PART 4 Questions 31 – 40
Complete the notes below.
Write ONE WORD ONLY for each answer.
Good morning everyone. So today we’re going to look at an important creative activity and that’s hand knitting. Ancient knitted garments have been found in many different countries, showing that knitting is a global activity with a long history.
When someone says the word ‘knitting’ we might well picture an elderly person – a grandmother perhaps – sitting by the fire knitting garments for themselves or other members of the family. It’s a homely image, but one that may lead you to feel that knitting is an activity of the past – and, indeed, during the previous decade, it was one of the skills that was predicted to vanish from everyday life. For although humans have sewn and knitted their own clothing for a very long time, many of these craft-based skills went into decline when industrial machines took over – mainly because they were no longer passed down from one generation to another. However, that’s all changing and interest in knitting classes in many countries is actually rising, as more and more people are seeking formal instruction in the skill. With that trend, we’re also seeing an increase in the sales figures for knitting equipment.
So why do people want to be taught to knit at a time when a machine can readily do the job for them? The answer is that knitting, as a handicraft, has numerous benefits for those doing it. Let’s consider what some of these might be. While many people knitted garments in the past because they couldn’t afford to buy clothes, it’s still true today that knitting can be helpful if you’re experiencing economic hardship. If you have several children who all need warm winter clothes, knitting may save you a lot of money. And the results of knitting your own clothes can be very rewarding, even though the skills you need to get going are really quite basic and the financial outlay is minimal.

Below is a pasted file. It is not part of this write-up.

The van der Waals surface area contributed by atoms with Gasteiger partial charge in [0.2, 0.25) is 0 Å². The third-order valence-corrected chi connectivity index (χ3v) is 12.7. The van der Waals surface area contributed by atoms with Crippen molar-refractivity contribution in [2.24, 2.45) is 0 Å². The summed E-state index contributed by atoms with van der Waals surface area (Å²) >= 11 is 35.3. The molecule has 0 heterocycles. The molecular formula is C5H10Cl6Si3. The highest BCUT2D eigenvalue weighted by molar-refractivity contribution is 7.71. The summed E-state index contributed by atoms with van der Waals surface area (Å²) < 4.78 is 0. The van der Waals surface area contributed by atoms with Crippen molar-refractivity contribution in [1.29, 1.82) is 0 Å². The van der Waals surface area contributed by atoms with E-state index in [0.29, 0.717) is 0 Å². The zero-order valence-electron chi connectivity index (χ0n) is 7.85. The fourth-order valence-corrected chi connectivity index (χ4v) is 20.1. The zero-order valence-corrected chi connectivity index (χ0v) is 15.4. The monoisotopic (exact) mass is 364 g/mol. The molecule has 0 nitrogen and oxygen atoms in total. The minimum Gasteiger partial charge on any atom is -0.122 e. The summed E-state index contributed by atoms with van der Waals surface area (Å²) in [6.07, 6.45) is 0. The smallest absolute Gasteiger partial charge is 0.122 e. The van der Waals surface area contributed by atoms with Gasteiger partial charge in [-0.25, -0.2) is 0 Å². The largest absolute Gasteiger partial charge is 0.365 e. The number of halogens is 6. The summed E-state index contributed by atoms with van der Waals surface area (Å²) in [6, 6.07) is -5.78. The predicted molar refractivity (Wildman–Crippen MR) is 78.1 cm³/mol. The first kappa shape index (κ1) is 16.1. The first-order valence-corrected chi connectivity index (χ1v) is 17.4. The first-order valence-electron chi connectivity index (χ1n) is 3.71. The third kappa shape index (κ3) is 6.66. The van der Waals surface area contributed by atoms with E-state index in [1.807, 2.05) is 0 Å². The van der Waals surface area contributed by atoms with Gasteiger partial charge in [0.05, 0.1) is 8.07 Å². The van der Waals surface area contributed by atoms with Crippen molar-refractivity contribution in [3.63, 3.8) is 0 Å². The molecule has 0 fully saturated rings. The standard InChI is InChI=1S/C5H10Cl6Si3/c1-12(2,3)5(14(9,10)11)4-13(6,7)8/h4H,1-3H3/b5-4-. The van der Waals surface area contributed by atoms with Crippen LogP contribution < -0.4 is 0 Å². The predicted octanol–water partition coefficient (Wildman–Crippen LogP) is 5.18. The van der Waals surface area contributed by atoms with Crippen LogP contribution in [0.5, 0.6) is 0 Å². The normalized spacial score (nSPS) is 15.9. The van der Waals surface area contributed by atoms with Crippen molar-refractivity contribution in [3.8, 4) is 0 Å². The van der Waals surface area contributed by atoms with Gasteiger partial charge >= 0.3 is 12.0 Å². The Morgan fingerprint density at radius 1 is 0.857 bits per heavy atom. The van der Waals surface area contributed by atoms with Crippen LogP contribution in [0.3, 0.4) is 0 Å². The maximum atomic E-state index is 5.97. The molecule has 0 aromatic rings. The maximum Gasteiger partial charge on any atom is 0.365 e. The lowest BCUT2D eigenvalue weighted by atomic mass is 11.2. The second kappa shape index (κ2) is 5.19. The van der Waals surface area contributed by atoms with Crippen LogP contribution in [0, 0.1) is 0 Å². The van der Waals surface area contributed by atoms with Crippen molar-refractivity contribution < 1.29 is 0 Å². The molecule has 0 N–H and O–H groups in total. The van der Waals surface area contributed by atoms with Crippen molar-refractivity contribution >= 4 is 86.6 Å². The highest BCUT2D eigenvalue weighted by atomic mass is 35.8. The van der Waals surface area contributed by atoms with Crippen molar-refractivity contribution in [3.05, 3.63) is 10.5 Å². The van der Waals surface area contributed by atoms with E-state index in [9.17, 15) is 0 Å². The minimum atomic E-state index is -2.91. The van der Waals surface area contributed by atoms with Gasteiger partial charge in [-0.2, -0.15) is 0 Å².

But the more significant benefits in today’s world are to do with well-being. In a world where it’s estimated that we spend up to nine hours a day online, doing something with our hands that is craft-based makes us feel good. It releases us from the stress of a technological, fast-paced life.
Now, let’s look back a bit to early knitting activities. In fact, no one really knows when knitting first began, but archaeological remains have disclosed plenty of information for us to think about.
One of the interesting things about knitting is that the earliest pieces of clothing that have been found suggest that most of the items produced were round rather than flat. Discoveries from the 3rd and 4th centuries in Egypt show that things like socks and gloves, that were needed to keep hands and feet warm, were knitted in one piece using four or five needles. That’s very different from most knitting patterns today, which only require two. What’s more, the very first needles people used were hand carved out of wood and other natural materials, like bone, whereas today’s needles are largely made of steel or plastic and make that characteristic clicking sound when someone’s using them. Ancient people knitted using yarns made from linen, hemp, cotton and wool, and these were often very rough on the skin. The spinning wheel, which allowed people to make finer yarns and produce much greater quantities of them, led to the dominance of wool in the knitting industry – often favoured for its warmth.
Another interesting fact about knitting is that because it was practised in so many parts of the world for so many purposes, regional differences in style developed. This visual identity has allowed researchers to match bits of knitted clothing that have been unearthed over time to the region from which the wearer came or the job that he or she did.
As I’ve mentioned, knitting offered people from poor communities a way of making extra money while doing other tasks. For many centuries, it seems, men, women and children took every opportunity to knit, for example, while watching over sheep, walking to market or riding in boats. So, let’s move on to take a …